Alterations of the gut microbiome are associated with epigenetic age acceleration and physical fitness

Ferenc Torma, Csaba Kerepesi, Mátyás Jókai, Gergely Babszki, Erika Koltai, Balázs Ligeti, Regina Kalcsevszki, Kristen M. McGreevy, Steve Horvath, Zsolt Radák*

*Corresponding author for this work

Research output: Contribution to journalArticlepeer-review


Epigenetic clocks can measure aging and predict the incidence of diseases and mortality. Higher levels of physical fitness are associated with a slower aging process and a healthier lifespan. Microbiome alterations occur in various diseases and during the aging process, yet their relation to epigenetic clocks is not explored. To fill this gap, we collected metagenomic (from stool), epigenetic (from blood), and exercise-related data from physically active individuals and, by applying epigenetic clocks, we examined the relationship between gut flora, blood-based epigenetic age acceleration, and physical fitness. We revealed that an increased entropy in the gut microbiome of physically active middle-aged/old individuals is associated with accelerated epigenetic aging, decreased fitness, or impaired health status. We also observed that a slower epigenetic aging and higher fitness level can be linked to altered abundance of some bacterial species often linked to anti-inflammatory effects. Overall our data suggest that alterations in the microbiome can be associated with epigenetic age acceleration and physical fitness.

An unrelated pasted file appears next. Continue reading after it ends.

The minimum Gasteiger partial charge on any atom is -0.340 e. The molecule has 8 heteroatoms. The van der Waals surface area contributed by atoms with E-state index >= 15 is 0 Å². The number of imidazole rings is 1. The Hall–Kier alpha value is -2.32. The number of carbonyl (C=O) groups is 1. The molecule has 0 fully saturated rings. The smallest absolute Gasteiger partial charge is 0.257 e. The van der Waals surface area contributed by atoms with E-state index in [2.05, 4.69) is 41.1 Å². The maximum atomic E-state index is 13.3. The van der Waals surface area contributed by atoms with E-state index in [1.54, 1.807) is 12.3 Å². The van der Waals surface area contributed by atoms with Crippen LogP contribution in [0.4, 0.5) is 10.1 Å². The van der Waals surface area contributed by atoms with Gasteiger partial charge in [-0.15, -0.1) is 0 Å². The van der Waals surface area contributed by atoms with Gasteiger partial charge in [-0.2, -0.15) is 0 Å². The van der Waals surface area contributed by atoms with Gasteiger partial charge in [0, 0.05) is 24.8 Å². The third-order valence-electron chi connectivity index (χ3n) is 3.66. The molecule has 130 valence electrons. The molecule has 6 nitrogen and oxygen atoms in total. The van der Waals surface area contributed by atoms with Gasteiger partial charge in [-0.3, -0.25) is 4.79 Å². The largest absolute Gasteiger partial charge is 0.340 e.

Original languageEnglish
Article numbere14101
JournalAging cell
Issue number4
Publication statusPublished - 2024 Apr


  • aging clock
  • epigenetic clock
  • epigenetics
  • fitness
  • metagenomics

ASJC Scopus subject areas

  • Ageing
  • Cell Biology


Dive into the research topics of 'Alterations of the gut microbiome are associated with epigenetic age acceleration and physical fitness'. Together they form a unique fingerprint.

Cite this